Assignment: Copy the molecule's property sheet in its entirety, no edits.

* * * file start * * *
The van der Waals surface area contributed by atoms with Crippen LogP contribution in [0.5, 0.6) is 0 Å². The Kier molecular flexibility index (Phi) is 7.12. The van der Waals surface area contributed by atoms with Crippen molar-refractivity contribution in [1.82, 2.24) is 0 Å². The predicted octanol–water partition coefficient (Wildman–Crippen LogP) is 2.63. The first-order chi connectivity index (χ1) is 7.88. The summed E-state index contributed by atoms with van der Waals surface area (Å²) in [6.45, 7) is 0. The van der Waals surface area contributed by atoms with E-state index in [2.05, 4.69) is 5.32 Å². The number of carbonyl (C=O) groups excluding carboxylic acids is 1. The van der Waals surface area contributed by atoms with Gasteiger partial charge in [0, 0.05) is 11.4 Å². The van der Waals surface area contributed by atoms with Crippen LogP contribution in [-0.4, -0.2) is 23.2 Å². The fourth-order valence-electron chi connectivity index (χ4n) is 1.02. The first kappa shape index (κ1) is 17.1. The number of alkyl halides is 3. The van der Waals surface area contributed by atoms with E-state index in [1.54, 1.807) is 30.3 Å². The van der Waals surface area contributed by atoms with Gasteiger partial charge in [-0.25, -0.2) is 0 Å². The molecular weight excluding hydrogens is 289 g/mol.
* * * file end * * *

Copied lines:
The van der Waals surface area contributed by atoms with Crippen LogP contribution in [0.5, 0.6) is 0 Å². The Kier molecular flexibility index (Phi) is 7.12. The van der Waals surface area contributed by atoms with Crippen molar-refractivity contribution in [1.82, 2.24) is 0 Å². The predicted octanol–water partition coefficient (Wildman–Crippen LogP) is 2.63. The first-order chi connectivity index (χ1) is 7.88. The summed E-state index contributed by atoms with van der Waals surface area (Å²) in [6.45, 7) is 0. The van der Waals surface area contributed by atoms with E-state index in [2.05, 4.69) is 5.32 Å². The number of carbonyl (C=O) groups excluding carboxylic acids is 1. The van der Waals surface area contributed by atoms with Gasteiger partial charge in [0, 0.05) is 11.4 Å². The van der Waals surface area contributed by atoms with Crippen LogP contribution in [-0.4, -0.2) is 23.2 Å². The fourth-order valence-electron chi connectivity index (χ4n) is 1.02. The first kappa shape index (κ1) is 17.1. The number of alkyl halides is 3. The van der Waals surface area contributed by atoms with E-state index in [1.54, 1.807) is 30.3 Å². The van der Waals surface area contributed by atoms with Gasteiger partial charge in [-0.25, -0.2) is 0 Å². The molecular weight excluding hydrogens is 289 g/mol.